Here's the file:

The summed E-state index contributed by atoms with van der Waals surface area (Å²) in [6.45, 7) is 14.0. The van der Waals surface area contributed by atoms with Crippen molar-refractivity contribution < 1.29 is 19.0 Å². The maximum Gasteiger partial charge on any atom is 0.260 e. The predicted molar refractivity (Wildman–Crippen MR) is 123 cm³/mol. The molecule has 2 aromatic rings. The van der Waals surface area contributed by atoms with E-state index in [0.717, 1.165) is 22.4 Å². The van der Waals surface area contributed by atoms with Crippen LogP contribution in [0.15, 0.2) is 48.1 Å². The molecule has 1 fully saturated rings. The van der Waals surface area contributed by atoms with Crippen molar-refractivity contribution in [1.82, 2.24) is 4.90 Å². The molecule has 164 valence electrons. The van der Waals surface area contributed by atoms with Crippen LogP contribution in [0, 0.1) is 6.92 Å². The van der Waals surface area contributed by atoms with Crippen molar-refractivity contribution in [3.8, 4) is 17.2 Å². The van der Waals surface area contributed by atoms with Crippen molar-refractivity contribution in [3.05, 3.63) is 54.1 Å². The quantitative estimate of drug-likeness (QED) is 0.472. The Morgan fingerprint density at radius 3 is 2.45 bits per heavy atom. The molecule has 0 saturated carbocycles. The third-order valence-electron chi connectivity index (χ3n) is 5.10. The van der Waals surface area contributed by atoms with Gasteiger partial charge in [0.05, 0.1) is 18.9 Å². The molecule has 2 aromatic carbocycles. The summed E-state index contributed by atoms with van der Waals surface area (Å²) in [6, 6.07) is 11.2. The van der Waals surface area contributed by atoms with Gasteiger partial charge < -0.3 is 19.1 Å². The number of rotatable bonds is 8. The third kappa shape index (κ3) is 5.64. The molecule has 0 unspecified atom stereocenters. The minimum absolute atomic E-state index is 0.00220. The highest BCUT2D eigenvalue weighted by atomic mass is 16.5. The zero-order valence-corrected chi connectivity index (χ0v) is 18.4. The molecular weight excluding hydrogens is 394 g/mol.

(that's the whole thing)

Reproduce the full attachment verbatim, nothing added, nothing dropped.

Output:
The summed E-state index contributed by atoms with van der Waals surface area (Å²) in [6.45, 7) is 14.0. The van der Waals surface area contributed by atoms with Crippen molar-refractivity contribution < 1.29 is 19.0 Å². The maximum Gasteiger partial charge on any atom is 0.260 e. The predicted molar refractivity (Wildman–Crippen MR) is 123 cm³/mol. The molecule has 2 aromatic rings. The van der Waals surface area contributed by atoms with E-state index in [0.717, 1.165) is 22.4 Å². The van der Waals surface area contributed by atoms with Crippen LogP contribution in [0.15, 0.2) is 48.1 Å². The molecule has 1 fully saturated rings. The van der Waals surface area contributed by atoms with Crippen molar-refractivity contribution in [1.82, 2.24) is 4.90 Å². The molecule has 164 valence electrons. The van der Waals surface area contributed by atoms with Crippen LogP contribution in [0, 0.1) is 6.92 Å². The van der Waals surface area contributed by atoms with Crippen molar-refractivity contribution in [3.8, 4) is 17.2 Å². The van der Waals surface area contributed by atoms with Crippen molar-refractivity contribution in [3.05, 3.63) is 54.1 Å². The quantitative estimate of drug-likeness (QED) is 0.472. The Morgan fingerprint density at radius 3 is 2.45 bits per heavy atom. The molecule has 0 saturated carbocycles. The third-order valence-electron chi connectivity index (χ3n) is 5.10. The van der Waals surface area contributed by atoms with Gasteiger partial charge in [0.05, 0.1) is 18.9 Å². The molecule has 2 aromatic carbocycles. The summed E-state index contributed by atoms with van der Waals surface area (Å²) in [6, 6.07) is 11.2. The van der Waals surface area contributed by atoms with Gasteiger partial charge < -0.3 is 19.1 Å². The number of rotatable bonds is 8. The third kappa shape index (κ3) is 5.64. The molecule has 0 unspecified atom stereocenters. The minimum absolute atomic E-state index is 0.00220. The highest BCUT2D eigenvalue weighted by atomic mass is 16.5. The zero-order valence-corrected chi connectivity index (χ0v) is 18.4. The molecular weight excluding hydrogens is 394 g/mol.